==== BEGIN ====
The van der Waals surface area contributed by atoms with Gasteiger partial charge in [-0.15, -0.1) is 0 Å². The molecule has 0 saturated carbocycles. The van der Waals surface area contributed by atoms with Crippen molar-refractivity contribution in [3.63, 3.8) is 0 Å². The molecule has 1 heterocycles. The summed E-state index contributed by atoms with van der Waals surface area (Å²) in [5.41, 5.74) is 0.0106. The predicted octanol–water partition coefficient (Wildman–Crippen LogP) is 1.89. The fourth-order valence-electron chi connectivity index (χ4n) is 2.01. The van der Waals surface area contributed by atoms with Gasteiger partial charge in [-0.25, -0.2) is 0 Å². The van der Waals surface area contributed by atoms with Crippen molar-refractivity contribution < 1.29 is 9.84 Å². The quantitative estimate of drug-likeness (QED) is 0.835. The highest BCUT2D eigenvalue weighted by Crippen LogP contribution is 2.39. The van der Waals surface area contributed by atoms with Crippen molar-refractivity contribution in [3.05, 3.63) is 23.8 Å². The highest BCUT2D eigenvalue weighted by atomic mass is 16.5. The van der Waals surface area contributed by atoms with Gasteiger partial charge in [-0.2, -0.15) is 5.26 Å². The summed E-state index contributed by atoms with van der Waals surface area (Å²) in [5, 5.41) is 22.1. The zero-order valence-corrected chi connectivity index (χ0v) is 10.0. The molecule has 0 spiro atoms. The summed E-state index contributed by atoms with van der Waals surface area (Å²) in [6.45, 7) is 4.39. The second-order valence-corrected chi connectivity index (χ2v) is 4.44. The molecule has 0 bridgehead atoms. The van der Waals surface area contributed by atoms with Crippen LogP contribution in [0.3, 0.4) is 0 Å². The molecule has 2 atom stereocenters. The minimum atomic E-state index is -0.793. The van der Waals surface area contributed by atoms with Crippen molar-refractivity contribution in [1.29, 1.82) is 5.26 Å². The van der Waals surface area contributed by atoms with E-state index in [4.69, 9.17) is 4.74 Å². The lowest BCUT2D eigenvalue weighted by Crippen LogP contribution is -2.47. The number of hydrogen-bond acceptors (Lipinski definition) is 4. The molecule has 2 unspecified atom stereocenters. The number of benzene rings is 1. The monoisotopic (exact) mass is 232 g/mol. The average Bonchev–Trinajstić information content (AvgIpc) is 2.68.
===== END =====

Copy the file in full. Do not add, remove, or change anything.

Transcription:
The van der Waals surface area contributed by atoms with Gasteiger partial charge in [-0.15, -0.1) is 0 Å². The molecule has 0 saturated carbocycles. The van der Waals surface area contributed by atoms with Crippen molar-refractivity contribution in [3.63, 3.8) is 0 Å². The molecule has 1 heterocycles. The summed E-state index contributed by atoms with van der Waals surface area (Å²) in [5.41, 5.74) is 0.0106. The predicted octanol–water partition coefficient (Wildman–Crippen LogP) is 1.89. The fourth-order valence-electron chi connectivity index (χ4n) is 2.01. The van der Waals surface area contributed by atoms with Gasteiger partial charge in [-0.25, -0.2) is 0 Å². The van der Waals surface area contributed by atoms with Crippen molar-refractivity contribution < 1.29 is 9.84 Å². The quantitative estimate of drug-likeness (QED) is 0.835. The highest BCUT2D eigenvalue weighted by Crippen LogP contribution is 2.39. The van der Waals surface area contributed by atoms with Crippen molar-refractivity contribution in [3.05, 3.63) is 23.8 Å². The highest BCUT2D eigenvalue weighted by atomic mass is 16.5. The van der Waals surface area contributed by atoms with Gasteiger partial charge in [-0.2, -0.15) is 5.26 Å². The summed E-state index contributed by atoms with van der Waals surface area (Å²) in [5, 5.41) is 22.1. The zero-order valence-corrected chi connectivity index (χ0v) is 10.0. The molecule has 0 spiro atoms. The summed E-state index contributed by atoms with van der Waals surface area (Å²) in [6.45, 7) is 4.39. The second-order valence-corrected chi connectivity index (χ2v) is 4.44. The molecule has 0 bridgehead atoms. The van der Waals surface area contributed by atoms with Crippen LogP contribution in [0.3, 0.4) is 0 Å². The molecule has 2 atom stereocenters. The minimum atomic E-state index is -0.793. The van der Waals surface area contributed by atoms with Crippen molar-refractivity contribution in [1.29, 1.82) is 5.26 Å². The van der Waals surface area contributed by atoms with E-state index in [4.69, 9.17) is 4.74 Å². The lowest BCUT2D eigenvalue weighted by Crippen LogP contribution is -2.47. The number of hydrogen-bond acceptors (Lipinski definition) is 4. The molecule has 2 unspecified atom stereocenters. The number of benzene rings is 1. The monoisotopic (exact) mass is 232 g/mol. The average Bonchev–Trinajstić information content (AvgIpc) is 2.68.